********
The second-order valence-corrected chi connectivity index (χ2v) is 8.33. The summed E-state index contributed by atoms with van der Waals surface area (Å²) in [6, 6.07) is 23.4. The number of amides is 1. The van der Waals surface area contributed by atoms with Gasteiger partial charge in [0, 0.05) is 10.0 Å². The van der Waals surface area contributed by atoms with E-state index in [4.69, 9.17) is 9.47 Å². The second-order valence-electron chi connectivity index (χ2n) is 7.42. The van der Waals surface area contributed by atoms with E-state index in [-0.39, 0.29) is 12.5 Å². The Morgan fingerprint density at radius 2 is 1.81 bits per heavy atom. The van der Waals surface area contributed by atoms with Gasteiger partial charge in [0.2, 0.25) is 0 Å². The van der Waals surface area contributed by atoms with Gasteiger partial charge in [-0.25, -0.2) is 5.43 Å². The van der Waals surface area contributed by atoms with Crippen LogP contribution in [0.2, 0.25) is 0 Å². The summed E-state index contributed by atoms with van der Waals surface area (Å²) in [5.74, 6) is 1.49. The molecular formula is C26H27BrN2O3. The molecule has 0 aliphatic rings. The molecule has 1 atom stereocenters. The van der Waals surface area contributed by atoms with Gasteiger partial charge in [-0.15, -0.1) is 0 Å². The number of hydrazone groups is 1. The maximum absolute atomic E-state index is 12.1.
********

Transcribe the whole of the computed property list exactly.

The second-order valence-corrected chi connectivity index (χ2v) is 8.33. The summed E-state index contributed by atoms with van der Waals surface area (Å²) in [6, 6.07) is 23.4. The number of amides is 1. The van der Waals surface area contributed by atoms with Gasteiger partial charge in [0, 0.05) is 10.0 Å². The van der Waals surface area contributed by atoms with E-state index in [4.69, 9.17) is 9.47 Å². The second-order valence-electron chi connectivity index (χ2n) is 7.42. The van der Waals surface area contributed by atoms with E-state index in [-0.39, 0.29) is 12.5 Å². The Morgan fingerprint density at radius 2 is 1.81 bits per heavy atom. The van der Waals surface area contributed by atoms with Gasteiger partial charge in [0.2, 0.25) is 0 Å². The van der Waals surface area contributed by atoms with Gasteiger partial charge in [-0.25, -0.2) is 5.43 Å². The van der Waals surface area contributed by atoms with Crippen LogP contribution in [0.2, 0.25) is 0 Å². The summed E-state index contributed by atoms with van der Waals surface area (Å²) in [5.74, 6) is 1.49. The molecular formula is C26H27BrN2O3. The molecule has 0 aliphatic rings. The molecule has 1 atom stereocenters. The van der Waals surface area contributed by atoms with Gasteiger partial charge in [-0.15, -0.1) is 0 Å². The number of hydrazone groups is 1. The maximum absolute atomic E-state index is 12.1.